Sourdough Baps

July 29, 2021
7 Ratings
Photo by Maurizio Leo
  • Prep time 20 minutes
  • Cook time 35 minutes
  • makes 8 baps
Author Notes

To the uninitiated, a bap is simply a soft, yeasted bun. It’s usually composed of a mix of fat—typically lard—some sugar, and perhaps a touch of milk. It’s not a sweet bun, but rather a more neutral-tasting affair, playing the support role for sandwiches of all kinds. The hallmark characteristics of these wonderful buns are the light-colored crust, soft texture, and flour-dusted topside. In my naturally leavened approach below, we’ll change things up by omitting lard in favor of vegetable oil, a fat more commonly kept in U.S. kitchens. This method also provides a little more flavor and increased digestibility thanks to the lengthy natural fermentation time.

Traditionally, baps forgo much in the form of last-minute embellishment and simply opt for a white-flour dusted top. I like to brush the dough with a light wash of whole milk before dusting on the flour to give them a little extra color when baking, but if you want to make these sourdough baps completely vegan, skip the milk wash and dust on only the flour. They’ll still color wonderfully thanks to the residual sugars present in the dough, but if you’re of the other camp and want to go with maximum shine (and eke out a little more rise, too), brush them with an egg wash (one whole egg and one tablespoon milk, whisked), then dust on the flour.

These baps are delicious for breakfast with sausage and eggs, but they also make for a stellar hamburger bun. —Maurizio Leo

What You'll Need
  • Levain
  • 57 grams bread flour
  • 57 grams water
  • 23 grams ripe sourdough starter (100% hydration)
  • 11 grams caster or superfine sugar
  • Dough
  • 518 grams bread flour, plus more for dusting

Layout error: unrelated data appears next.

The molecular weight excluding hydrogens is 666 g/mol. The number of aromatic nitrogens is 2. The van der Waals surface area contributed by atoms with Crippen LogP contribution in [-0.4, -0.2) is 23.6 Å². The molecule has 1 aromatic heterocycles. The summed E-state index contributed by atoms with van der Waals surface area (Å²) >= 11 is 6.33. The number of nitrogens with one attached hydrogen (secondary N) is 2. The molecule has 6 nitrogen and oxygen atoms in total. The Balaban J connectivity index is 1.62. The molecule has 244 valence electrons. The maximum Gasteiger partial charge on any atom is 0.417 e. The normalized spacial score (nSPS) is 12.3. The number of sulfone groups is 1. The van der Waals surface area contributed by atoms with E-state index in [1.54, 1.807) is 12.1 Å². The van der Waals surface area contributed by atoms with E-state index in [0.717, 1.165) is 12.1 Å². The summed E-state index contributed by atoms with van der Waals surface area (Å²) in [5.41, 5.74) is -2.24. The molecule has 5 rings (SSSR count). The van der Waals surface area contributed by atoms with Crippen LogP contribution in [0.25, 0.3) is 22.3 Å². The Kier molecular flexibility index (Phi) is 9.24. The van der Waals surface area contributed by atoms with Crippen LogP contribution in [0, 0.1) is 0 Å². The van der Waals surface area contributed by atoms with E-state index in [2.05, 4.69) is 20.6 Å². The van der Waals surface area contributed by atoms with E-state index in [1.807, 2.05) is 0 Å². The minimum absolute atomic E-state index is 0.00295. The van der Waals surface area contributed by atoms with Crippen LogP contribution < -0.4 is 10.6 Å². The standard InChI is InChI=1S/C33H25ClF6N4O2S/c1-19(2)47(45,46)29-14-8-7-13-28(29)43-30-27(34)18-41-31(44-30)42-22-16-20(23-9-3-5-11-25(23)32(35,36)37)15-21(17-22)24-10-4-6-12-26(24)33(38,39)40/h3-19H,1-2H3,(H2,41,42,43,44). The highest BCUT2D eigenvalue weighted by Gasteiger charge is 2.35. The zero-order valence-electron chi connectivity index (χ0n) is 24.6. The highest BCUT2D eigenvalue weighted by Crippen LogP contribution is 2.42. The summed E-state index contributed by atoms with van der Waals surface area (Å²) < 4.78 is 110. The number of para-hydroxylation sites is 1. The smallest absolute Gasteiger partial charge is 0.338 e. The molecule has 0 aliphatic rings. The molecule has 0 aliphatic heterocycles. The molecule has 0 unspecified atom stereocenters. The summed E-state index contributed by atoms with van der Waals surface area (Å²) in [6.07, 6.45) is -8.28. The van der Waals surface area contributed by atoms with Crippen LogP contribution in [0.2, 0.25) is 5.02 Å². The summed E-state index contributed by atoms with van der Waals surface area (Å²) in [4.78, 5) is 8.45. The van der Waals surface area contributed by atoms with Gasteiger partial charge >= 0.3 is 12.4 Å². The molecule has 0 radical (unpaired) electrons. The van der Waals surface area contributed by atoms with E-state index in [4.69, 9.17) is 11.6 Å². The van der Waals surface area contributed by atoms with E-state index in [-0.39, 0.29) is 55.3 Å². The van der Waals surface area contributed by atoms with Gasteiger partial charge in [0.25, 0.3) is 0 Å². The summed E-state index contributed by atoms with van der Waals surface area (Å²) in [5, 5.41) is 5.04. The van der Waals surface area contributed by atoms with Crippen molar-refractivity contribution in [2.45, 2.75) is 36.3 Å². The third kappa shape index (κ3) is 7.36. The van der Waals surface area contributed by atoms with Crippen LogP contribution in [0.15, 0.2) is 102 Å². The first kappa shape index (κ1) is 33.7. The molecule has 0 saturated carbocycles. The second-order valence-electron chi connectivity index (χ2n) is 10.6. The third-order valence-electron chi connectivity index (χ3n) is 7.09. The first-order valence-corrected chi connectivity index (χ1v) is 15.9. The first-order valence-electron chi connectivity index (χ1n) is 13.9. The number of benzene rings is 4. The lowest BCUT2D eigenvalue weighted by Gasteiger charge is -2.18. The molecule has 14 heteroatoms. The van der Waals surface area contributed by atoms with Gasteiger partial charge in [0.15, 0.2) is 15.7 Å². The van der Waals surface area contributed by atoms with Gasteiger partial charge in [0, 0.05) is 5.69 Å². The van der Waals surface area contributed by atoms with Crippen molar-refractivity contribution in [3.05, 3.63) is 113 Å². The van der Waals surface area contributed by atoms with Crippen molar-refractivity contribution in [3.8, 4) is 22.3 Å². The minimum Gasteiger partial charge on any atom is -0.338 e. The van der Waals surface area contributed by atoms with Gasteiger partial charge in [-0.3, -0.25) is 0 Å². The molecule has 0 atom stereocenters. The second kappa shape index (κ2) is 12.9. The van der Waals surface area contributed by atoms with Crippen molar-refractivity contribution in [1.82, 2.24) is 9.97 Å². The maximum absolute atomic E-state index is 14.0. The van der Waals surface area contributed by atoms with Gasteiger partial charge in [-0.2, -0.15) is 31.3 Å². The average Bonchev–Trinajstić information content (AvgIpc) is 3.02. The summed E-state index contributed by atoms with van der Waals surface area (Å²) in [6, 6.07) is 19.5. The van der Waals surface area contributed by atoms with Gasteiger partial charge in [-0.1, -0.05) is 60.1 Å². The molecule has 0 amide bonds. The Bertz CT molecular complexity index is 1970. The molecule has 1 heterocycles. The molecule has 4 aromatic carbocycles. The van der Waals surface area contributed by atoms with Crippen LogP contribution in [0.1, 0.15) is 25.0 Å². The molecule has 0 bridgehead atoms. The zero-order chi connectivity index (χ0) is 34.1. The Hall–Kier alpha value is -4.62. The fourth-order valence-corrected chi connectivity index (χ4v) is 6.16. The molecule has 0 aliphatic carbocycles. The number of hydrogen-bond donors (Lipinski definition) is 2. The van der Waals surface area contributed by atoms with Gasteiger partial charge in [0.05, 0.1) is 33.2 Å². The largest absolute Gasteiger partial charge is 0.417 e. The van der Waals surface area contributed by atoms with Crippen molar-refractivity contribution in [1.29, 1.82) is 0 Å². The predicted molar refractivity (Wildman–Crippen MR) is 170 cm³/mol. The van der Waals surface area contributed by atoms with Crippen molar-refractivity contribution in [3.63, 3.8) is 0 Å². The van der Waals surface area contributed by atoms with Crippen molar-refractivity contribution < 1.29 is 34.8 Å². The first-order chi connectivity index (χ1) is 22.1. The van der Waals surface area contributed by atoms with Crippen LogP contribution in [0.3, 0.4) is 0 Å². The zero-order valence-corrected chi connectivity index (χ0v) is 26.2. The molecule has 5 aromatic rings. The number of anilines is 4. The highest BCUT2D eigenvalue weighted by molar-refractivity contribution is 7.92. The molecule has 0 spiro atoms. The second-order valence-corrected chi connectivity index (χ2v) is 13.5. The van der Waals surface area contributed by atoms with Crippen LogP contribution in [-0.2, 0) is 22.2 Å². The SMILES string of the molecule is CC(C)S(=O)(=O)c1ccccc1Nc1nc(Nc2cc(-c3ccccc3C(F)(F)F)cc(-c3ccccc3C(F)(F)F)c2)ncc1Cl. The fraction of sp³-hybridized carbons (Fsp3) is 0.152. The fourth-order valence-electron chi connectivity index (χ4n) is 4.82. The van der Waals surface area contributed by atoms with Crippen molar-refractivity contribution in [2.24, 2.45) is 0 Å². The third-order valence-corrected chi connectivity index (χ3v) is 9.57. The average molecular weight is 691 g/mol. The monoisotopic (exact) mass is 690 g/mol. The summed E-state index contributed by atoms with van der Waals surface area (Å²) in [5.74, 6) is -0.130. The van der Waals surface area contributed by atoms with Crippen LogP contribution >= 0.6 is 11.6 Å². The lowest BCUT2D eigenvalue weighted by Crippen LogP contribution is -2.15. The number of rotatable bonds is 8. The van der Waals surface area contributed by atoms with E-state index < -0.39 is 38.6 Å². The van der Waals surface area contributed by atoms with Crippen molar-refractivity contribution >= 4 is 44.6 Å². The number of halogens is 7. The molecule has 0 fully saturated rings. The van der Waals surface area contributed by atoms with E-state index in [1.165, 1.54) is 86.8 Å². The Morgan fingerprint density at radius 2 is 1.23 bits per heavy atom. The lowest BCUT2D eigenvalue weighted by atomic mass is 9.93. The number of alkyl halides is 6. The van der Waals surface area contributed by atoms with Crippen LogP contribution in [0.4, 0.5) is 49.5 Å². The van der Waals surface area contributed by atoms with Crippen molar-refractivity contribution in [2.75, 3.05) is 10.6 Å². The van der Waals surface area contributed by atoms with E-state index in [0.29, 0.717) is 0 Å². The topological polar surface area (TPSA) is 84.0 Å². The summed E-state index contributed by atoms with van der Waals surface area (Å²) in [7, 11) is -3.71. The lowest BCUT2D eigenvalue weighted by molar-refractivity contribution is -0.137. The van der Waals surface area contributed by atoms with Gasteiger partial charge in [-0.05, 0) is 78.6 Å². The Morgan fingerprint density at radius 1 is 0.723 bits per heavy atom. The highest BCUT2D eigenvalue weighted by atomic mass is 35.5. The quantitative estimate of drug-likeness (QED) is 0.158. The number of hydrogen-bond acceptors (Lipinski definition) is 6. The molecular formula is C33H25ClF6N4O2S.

• 310 grams water
  • 64 grams vegetable or canola oil
  • 42 grams caster or superfine sugar (or granulated sugar if that’s all you have)
  • 11 grams fine sea salt
  • 1/4 cup whole milk, or 1 large egg and 1 tablespoon milk, for wash (optional)
  1. Make the levain (9:00 p.m.)

    In the evening, when your sourdough starter is ripe (when you’d typically give it a refreshment), make the levain. In a large-size jar (this levain will rise relatively high, so be sure to give it plenty of headspace), combine 57 grams bread flour, 57 grams water, 23 grams ripe sourdough starter, and 11 grams caster sugar. Cover the jar loosely and let the levain ripen overnight at warm room temperature (I keep mine around 74 to 76°F/23 to 24°C).
  2. Mix the dough (9:00 a.m.)

    To the bowl of a stand mixer fitted with the dough hook attachment, on low speed, mix the 518 grams flour, 310 grams water, 42 grams caster sugar, 11 grams salt, and the ripe levain until combined and no dry bits of flour remain. Increase the mixer speed to medium-low and mix for 3 to 5 minutes, until the dough clumps around the dough hook. This is a firm dough at this point until we begin to add the oil after a rest.

    Let the dough rest for 10 minutes in the mixing bowl, uncovered.